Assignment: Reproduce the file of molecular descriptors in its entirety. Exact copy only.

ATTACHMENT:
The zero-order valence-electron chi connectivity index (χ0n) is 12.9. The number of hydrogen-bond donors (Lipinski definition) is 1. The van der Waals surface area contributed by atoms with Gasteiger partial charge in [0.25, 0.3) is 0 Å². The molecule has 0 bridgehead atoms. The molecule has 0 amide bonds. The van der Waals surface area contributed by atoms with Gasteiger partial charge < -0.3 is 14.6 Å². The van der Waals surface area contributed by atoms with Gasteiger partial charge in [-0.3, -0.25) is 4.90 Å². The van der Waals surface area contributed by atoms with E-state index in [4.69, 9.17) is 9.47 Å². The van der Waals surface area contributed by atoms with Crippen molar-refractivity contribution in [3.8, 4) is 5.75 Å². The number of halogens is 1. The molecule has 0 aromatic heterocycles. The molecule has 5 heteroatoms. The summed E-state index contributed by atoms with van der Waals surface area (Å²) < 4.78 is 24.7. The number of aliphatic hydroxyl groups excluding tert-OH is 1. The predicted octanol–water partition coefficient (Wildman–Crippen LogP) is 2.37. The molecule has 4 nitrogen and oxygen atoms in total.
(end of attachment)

The zero-order valence-electron chi connectivity index (χ0n) is 12.9. The number of hydrogen-bond donors (Lipinski definition) is 1. The van der Waals surface area contributed by atoms with Gasteiger partial charge in [0.25, 0.3) is 0 Å². The molecule has 0 bridgehead atoms. The molecule has 0 amide bonds. The van der Waals surface area contributed by atoms with Gasteiger partial charge < -0.3 is 14.6 Å². The van der Waals surface area contributed by atoms with Gasteiger partial charge in [-0.3, -0.25) is 4.90 Å². The van der Waals surface area contributed by atoms with E-state index in [4.69, 9.17) is 9.47 Å². The van der Waals surface area contributed by atoms with Crippen molar-refractivity contribution in [3.8, 4) is 5.75 Å². The number of halogens is 1. The molecule has 0 aromatic heterocycles. The molecule has 5 heteroatoms. The summed E-state index contributed by atoms with van der Waals surface area (Å²) < 4.78 is 24.7. The number of aliphatic hydroxyl groups excluding tert-OH is 1. The predicted octanol–water partition coefficient (Wildman–Crippen LogP) is 2.37. The molecule has 4 nitrogen and oxygen atoms in total.